THE Conservative leadership have no reason to be happy – they are behind Labour in the polls (and even further back in key marginal constituencies), two of their MPs have defected to Ukip, with more expected to follow, the electoral system is stacked against them, and their biggest announcement at this week’s conference has been £25 billion of extended austerity.
Yet the atmosphere in Birmingham is remarkably upbeat. Chancellor George Osborne struggled to smile, but he always does, while the grin on David Cameron’s face does not look even slightly forced. In fact, for a Prime Minister who is supposedly losing his party, he is being greeted with spontaneous standing ovations and cheers wherever he goes.
The comparison with Labour in the Manchester gloom last week is stark. Ed Miliband and his party were utterly downcast, bereft of ideas and dead on their feet. Labour found it hard even to celebrate the Scottish referendum success, while the Tories have greeted Scottish leader Ruth Davidson as a conquering hero wherever she goes.
The Conservatives happily point out that they won their areas in SNP heartlands such as Perthshire and Angus, while the referendum was almost lost in Labour areas like Glasgow.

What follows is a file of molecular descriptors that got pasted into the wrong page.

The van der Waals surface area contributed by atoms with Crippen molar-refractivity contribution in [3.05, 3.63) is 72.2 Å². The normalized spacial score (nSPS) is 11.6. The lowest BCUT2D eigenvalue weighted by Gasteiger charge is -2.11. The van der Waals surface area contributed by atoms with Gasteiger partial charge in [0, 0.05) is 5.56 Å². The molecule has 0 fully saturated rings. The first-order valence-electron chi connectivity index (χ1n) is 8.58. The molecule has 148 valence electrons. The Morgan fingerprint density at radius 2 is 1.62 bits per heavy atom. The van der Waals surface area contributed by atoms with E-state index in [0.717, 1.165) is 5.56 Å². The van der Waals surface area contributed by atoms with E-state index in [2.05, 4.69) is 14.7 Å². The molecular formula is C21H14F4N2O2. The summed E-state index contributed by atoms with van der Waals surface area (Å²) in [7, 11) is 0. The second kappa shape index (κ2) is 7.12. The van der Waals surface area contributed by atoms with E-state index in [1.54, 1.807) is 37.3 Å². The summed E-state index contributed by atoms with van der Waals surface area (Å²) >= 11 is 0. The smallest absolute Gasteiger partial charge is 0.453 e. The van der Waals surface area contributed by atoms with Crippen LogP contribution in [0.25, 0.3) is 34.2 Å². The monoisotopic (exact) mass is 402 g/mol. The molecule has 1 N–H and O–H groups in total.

Everything logically is in Labour’s favour, yet it is clear that of the two main parties, it is the Tories who feel fighting fit and expect to win.
The reason for this can only be explained because, of the two parties, the Conservatives have a clear idea of where they are going and the message they will be taking to people’s doorsteps.
In terms of the economy, the party has been unwavering with Osborne’s plan A, and now it appears to be working. They also know their “war on welfare” is playing well with key voters, who will be the ones that make the difference on 5 May next year. Most of all, they know the party is planning a referendum on EU membership.
In contrast, it is hard to say what Labour would do with the economy, welfare and Europe, and actually last week’s botched conference made it even more difficult for them. Mr Miliband will be having nightmares for months to come about forgetting the deficit section of his speech.
The Tories, of course, do have problems, particularly on the European question and the threat posed by Ukip. And Mr Cameron is probably not the ideal leader for most of the membership.
But while the electoral system easily favours Labour – and a governing party has only once increased its majority (Margaret Thatcher in 1983) – there seems to be no doubt this week that the Tories expect to win at the next general election.